What is platelet-rich plasma?
The blood supply that circulates throughout the body is comprised of a number of small components. Plasma is a liquid composition that accounts for the majority of the blood supply with red blood cells, white blood cells, and platelets constituting the remainder of the blood supply. Platelets are fragments of large bone marrow cells that contain numerous proteins, or growth factors, responsible for repairing injuries and, together with coagulation factors, play an important role in blood clot initiation.
Platelet-rich plasma (PRP) is the liquid portion of the blood supply with an increased concentration of platelets and growth factors. The concentration of this platelet-rich plasma can be upwards of 5 to 10 times greater than the naturally occurring concentration found in the body. This natural biologic treatment is intended to diminish pain and inflammation and create an environment favorable for healing. Current research on the effectiveness of platelet-rich plasma has shown this biologic treatment to be a promising cost-effective alternative to surgery in the correct patient and condition treatment.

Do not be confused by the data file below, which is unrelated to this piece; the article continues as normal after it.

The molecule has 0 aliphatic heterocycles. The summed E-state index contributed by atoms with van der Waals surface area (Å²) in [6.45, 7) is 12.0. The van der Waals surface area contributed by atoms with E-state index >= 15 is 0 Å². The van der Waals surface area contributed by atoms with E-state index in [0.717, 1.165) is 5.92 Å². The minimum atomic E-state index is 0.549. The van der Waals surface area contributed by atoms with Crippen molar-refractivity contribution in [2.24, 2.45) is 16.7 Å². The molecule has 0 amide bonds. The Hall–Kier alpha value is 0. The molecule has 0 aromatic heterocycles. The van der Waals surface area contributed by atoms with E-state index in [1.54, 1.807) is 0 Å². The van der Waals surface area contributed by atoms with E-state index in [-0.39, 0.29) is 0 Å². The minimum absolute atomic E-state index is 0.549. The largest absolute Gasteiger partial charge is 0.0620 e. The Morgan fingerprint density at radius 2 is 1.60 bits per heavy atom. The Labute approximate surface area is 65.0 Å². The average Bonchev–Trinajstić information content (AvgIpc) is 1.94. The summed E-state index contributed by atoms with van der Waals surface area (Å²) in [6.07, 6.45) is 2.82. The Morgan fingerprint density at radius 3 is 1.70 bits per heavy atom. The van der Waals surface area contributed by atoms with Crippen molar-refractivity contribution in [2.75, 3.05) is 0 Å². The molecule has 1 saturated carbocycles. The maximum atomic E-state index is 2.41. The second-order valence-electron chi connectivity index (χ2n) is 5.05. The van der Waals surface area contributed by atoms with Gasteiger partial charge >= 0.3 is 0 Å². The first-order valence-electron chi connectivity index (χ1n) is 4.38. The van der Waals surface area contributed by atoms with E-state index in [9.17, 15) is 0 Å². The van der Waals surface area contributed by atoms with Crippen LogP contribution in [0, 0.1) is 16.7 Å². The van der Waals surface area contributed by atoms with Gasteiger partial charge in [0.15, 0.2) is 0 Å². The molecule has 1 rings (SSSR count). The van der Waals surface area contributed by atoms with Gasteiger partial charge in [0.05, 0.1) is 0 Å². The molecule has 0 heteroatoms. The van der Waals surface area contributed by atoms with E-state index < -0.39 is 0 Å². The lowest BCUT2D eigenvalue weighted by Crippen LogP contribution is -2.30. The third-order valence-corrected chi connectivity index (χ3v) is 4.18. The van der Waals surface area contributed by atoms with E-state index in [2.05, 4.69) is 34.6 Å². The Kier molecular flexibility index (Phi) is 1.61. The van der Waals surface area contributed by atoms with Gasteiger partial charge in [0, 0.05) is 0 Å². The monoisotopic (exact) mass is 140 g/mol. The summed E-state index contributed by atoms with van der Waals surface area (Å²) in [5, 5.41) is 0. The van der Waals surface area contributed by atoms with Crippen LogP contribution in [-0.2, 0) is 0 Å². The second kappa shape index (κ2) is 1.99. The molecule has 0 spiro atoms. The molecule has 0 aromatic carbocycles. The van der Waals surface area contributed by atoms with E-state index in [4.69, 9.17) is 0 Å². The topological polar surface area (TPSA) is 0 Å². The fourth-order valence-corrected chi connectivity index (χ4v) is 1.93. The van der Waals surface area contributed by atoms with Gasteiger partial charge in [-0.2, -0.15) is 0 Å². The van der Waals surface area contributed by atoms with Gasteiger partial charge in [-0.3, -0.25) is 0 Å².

How does platelet-rich plasma work?
Platelets react to a break in the blood vessel wall by clumping together to form a plug. This blood clot initiation, known as primary hemostasis, launches a series of actions through coagulation factors to assemble new tissue and bring blood flow to the injury site. Although the exact mechanism of how platelet-rich plasma operates is not yet known, research has found that platelet-rich plasma can accelerate the healing process by activating the patient’s own immune system as well as providing the necessary components for building new tissue. Dr. Ronak Mukesh Patel, orthopedic joint preservation doctor, treats patients in Sugar Land, Pearland, and the Houston, Texas area, who have experienced an injury or condition that can be treated with platelet-rich plasma.
How is the platelet-rich plasma treatment prepared?
Everything is done in one clinic visit in the office. This whole process takes approximately 1 hour from start to finish. Drawing blood from the patient is the first step in preparing platelet-rich plasma. As the different blood components vary in density, the blood sample is placed into a centrifuge that separates the platelets through a rapid spinning process which takes approximately 30 minutes. This platelet concentration is then added back into the plasma and subsequently injected directly into the injury site or joint by Dr. Patel. We often use an ultrasound to deliver the PRP accurately.